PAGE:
A device is available that lets women have mess-free sex while on their periods.
The Ziggy Cup, which can be bought for £35 online at
, is the world’s first reusable silicone menstrual cup that can be worn while getting intimate.
The device, which lasts up to two years, sits just below the cervix and creates a vacuum seal to catch menstrual blood.
Its flat shape, which women insert into their vaginas using a figure-of-eight motion, is so thin, its manufacturer INTIMINA claims it cannot be felt by the user or their partner.
INTIMINA adds the non-toxic cup does not cause any dryness or irritation, and ensures up to 12 hours of leak-proof reassurance.
Holding up to 76ml of blood, the cup is covered in a hexagon pattern that creates friction to ensure it stays in place.
Its 100 per cent hypoallergenic material is the same as that of medical implants and has passed regulations set by the US’ drug-approving body FDA.
The cup comes in a discreet carry case and simply requires cleaning between uses.
How to use the Ziggy Cup
To insert, the Ziggy Cup:
- Wash your hands thoroughly with soap and water. Sterilise the cup for five-to-eight minutes in boiling water between uses
- Squeeze the back and side edges of the cup, pointing it towards you, to create a figure of eight
- While sitting comfortably on the toilet, relax your vaginal muscles and insert the cup
- Tilt it towards the back of your body and push the rim so it is resting behind the pubic bone
- Wash your hands before removing the cup, then sit comfortably and hook a finger under the Ziggy’s rim
- Gently pull the device out, ensuring it is pointing up to avoid spillages
UK CHILDREN ARE MISSING SCHOOL BECAUSE OF ‘PERIOD POVERTY’
Children in the UK are missing several days of school a month because they are too poor to buy sanitary products, according to a campaign group in December.
Freedom4Girls usually distributes period products in Kenya but realised it was not just women and girls in poor countries who could not afford sanitary products when they were contacted by a school in Leeds last year.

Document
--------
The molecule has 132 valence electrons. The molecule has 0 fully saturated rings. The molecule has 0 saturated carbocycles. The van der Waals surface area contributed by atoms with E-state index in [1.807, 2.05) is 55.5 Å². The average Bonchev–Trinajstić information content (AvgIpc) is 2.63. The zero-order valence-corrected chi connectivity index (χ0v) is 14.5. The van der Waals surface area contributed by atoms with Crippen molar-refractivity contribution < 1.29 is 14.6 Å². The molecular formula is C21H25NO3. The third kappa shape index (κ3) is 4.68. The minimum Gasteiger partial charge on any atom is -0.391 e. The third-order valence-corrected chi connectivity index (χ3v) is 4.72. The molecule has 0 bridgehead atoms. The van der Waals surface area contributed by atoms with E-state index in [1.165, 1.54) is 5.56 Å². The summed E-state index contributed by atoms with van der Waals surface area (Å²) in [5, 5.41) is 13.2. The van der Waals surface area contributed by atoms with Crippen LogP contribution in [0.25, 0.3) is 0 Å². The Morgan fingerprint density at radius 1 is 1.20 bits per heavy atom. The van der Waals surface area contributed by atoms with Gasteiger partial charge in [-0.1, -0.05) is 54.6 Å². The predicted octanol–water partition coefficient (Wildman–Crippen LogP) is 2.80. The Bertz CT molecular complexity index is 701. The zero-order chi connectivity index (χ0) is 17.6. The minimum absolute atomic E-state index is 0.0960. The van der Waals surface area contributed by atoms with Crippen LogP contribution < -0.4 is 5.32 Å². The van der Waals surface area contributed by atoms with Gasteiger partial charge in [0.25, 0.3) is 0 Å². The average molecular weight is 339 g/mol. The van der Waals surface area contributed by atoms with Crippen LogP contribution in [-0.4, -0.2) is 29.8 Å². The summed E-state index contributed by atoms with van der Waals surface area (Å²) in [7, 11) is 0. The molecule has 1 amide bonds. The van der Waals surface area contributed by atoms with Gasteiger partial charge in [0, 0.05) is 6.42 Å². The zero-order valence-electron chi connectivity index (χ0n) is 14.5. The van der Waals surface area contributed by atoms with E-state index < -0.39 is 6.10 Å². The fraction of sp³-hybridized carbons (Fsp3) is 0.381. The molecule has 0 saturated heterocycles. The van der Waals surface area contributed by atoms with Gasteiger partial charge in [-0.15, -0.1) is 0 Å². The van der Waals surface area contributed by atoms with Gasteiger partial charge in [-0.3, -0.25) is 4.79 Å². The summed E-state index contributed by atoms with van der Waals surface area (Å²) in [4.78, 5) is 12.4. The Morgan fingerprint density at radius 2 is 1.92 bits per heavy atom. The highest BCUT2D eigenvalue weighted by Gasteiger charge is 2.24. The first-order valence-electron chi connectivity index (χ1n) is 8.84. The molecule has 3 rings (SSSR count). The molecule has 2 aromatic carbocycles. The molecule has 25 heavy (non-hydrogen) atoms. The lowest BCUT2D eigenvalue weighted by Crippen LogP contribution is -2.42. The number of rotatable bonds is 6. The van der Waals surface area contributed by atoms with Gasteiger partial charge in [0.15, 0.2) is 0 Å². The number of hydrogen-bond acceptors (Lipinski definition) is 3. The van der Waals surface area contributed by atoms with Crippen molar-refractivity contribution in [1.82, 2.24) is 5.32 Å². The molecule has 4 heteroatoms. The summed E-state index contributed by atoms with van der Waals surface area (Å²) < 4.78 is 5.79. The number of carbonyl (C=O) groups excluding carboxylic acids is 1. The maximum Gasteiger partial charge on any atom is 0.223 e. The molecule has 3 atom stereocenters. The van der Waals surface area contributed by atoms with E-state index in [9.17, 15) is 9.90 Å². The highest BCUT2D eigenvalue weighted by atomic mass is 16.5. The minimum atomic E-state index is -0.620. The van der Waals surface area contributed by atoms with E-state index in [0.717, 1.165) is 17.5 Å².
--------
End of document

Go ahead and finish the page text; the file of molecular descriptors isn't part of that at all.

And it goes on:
The school had a number of girls who were truanting when they had their period because they could not pay for products or they did not understand what was going on with their body.
Freedom4Girls was joined in a protest at Downing Street by Free Periods, a group campaigning for tampons and pads to be provided free in schools for children on free school meals.
Free Periods argues the cost of doing this is relatively low, about £4.78 million per year, compared to the £102 billion education budget in 2016-17.
‘Never let your period hold you back – from anything!’
Similar devices include INTIMA’s Lily Cup One, which is intended for beginners and has a looped stem to make it easier to remove.
Amandine Pranlas-Descours, global brand manager for INTIMINA, said: ‘Lily Cup One was designed with new users in mind.
‘Simply our most comfortable and easiest to use menstrual cup yet, I really think it will help forge great habits for life among young women, in terms of environmental responsibility, of challenging the cynical “period tax”, and of never letting their period hold them back – from anything!’
This comes after the launch of period-friendly gym shorts in May last year.
The shorts, by underwear brand Thinx, encourage women to get physical while menstruating without having to wear a sanitary towel or tampon.
They can allegedly hold up to 10ml of blood, which is the equivalent of two tampons worth.
The shorts have a four-layer structure, with the top fighting bacteria and the lower sheets absorbing moisture, according to Thinx’s website.
Priced at $65 (around £45), NYC-based Thinx claim the comfortable shorts help women train better while menstruating by taking away any leaking anxiety.